Conclusion

This remains a great idea to use what talent is available, making it effectively larger than it otherwise would be, but it also is a means to promote the division. That promotion will result in interest, which will result in growth, which will result in more interest, etc. In the end, the women’s division will benefit, and we, the fans, will have even more good fights to watch. That’s the bottom line here. This isn’t a movement based in political correctness for me. I come from the perspective of an MMA fan who’s trained with several competent women martial artists in the past. They have something to offer, and as long as they’re permitted their shot at the professional level, we’ll have more quality fights to watch.

Who can argue against that?

Oh yeah. Him.

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Judo is practical, even in the corporate board room.

Click on this image to see how dangerous old men can be if they know tomo nage

I used to train in Judo under Maurice Allan at Sport Judo, and his daughter, Kristen, was an Olympic hopeful. The one thing that always stood in Kristen’s way was Ronda Rousey. Ronda is a magnificent judoka (one who practices judo), having been to several Olympic games had having won a medal representing the USA. I just found out that she made the switch to mixed martial arts. Below is a video of her second professional fight, which was against Charmaine Tweet. Don’t blink.

Watch for this one. She could very well be the future of women’s MMA, and she definitely lends credibility to the women’s division. She’s had only two fights (both wins), and she’s already ranked as #10-ranked 145-pound female MMA fighter in the world according to the Unified Women’s MMA Rankings. The only knock against her is that she’s spent less than four minutes in the cage as an amateur and professional combined. Of course, that’s because she’s slapped an armbar on every single opponent she’s faced in under one minute. For her complete resume, head over to her “About” page and professional “Record” page.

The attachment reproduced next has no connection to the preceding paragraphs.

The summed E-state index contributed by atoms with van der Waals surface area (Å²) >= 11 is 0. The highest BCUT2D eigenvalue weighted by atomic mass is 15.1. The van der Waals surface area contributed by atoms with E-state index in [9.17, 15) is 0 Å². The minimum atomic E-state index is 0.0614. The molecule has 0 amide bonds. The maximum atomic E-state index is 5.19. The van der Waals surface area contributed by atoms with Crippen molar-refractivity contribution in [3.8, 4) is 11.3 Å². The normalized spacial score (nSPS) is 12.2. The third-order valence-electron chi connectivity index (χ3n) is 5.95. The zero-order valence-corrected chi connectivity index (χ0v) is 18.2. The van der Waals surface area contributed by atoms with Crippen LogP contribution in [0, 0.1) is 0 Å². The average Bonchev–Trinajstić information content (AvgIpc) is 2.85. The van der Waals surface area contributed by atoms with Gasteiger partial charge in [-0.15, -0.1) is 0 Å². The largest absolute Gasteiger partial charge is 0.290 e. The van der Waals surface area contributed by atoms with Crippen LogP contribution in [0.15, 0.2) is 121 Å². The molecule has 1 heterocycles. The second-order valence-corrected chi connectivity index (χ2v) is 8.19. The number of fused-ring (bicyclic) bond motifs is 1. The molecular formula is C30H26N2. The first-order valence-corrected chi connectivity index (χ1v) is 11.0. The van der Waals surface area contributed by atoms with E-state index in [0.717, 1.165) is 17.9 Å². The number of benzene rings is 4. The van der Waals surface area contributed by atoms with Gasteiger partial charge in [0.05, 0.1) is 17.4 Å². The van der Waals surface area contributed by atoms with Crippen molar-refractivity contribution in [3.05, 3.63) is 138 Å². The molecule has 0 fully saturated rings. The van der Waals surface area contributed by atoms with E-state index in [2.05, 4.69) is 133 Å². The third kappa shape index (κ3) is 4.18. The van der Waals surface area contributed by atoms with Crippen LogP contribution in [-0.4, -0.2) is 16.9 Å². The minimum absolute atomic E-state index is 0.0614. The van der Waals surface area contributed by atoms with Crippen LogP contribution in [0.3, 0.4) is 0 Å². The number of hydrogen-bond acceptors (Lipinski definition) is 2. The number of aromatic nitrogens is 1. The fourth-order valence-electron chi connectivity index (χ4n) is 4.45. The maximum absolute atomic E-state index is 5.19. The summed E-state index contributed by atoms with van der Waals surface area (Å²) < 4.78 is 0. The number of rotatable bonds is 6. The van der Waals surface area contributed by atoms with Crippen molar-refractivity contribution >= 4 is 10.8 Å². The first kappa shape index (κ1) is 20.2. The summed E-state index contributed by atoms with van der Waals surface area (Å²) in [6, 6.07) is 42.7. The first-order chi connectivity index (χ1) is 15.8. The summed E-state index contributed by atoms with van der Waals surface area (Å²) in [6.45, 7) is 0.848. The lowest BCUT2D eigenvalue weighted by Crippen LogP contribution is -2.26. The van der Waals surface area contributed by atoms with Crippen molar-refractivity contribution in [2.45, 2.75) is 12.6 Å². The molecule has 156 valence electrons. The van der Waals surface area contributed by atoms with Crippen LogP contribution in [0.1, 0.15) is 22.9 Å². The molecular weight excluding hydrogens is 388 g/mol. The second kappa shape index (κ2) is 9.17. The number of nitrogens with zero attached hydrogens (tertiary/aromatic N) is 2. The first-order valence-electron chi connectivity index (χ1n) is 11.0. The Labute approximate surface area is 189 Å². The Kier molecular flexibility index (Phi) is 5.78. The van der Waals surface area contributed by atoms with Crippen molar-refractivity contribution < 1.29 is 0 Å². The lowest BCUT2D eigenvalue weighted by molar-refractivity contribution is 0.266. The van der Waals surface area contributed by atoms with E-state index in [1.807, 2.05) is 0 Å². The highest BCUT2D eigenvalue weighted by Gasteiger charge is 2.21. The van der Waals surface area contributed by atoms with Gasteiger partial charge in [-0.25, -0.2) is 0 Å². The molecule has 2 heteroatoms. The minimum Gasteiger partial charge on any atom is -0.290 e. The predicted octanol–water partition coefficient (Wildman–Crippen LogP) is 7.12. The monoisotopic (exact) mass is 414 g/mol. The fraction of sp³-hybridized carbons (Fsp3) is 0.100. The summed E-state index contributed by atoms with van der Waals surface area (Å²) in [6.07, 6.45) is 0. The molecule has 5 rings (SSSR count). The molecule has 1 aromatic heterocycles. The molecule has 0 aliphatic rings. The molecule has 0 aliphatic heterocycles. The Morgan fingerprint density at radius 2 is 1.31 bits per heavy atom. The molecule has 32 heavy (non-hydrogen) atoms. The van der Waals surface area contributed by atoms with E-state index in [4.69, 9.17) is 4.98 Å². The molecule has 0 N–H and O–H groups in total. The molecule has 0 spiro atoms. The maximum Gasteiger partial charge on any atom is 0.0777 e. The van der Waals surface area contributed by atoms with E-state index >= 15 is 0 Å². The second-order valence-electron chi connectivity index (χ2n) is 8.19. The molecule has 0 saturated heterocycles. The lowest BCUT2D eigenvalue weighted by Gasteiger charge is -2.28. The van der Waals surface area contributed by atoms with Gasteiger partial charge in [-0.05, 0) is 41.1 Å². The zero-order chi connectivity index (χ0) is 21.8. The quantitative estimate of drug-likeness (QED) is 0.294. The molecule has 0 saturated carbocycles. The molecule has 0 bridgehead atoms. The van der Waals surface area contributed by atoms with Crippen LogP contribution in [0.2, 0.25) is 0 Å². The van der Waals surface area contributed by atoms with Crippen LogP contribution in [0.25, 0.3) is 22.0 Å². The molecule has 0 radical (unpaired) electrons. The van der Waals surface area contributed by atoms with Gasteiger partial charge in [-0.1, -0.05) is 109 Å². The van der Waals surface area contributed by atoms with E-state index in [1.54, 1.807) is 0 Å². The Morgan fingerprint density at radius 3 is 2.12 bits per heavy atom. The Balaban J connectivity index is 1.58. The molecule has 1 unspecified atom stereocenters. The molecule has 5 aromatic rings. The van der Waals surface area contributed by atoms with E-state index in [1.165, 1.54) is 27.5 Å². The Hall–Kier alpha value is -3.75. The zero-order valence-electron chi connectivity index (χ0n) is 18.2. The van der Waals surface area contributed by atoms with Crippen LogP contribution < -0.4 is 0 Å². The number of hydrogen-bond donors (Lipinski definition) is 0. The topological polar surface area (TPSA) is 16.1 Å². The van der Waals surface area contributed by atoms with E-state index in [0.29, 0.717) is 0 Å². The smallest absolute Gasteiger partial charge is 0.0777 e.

I expect to see her in Strikeforce soon. Moreover, it will be hard for Dana White to continue to ignore women’s MMA with women like Ronda in the mix.

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Strikeforce had its first major card under the UFC banner. As promised, not much changed. It still looks like the same promotion except for the constant UFC v. Strikeforce references. This observation isn’t meant to be condescending. It’s just an observation; the promotion would be stupid not to play up the merger. Overall, it was a pretty good card from what I saw of it (I missed the entire preliminary card and the Aoki fight). A few storylines of interest emerged from the card.

Mousasi v. Jardine

People on Twitter were up in arms over the fight being scored a majority draw. Jardine got his ass handed to him, and he is clearly not a UFC-caliber fighter, but under the rules, the draw is reasonable. Like it or not, “takedowns” is a criterion for scoring a round. At one point in round 1, Jardine had scored 4 of 5 of his takedowns, and I think (can’t prove) he scored another before the round ended. While he did absolutely nothing with those takedowns, that’s not relevant. He scored at will in this way and was also relatively aggressive. Giving him the first round is hardly unreasonable.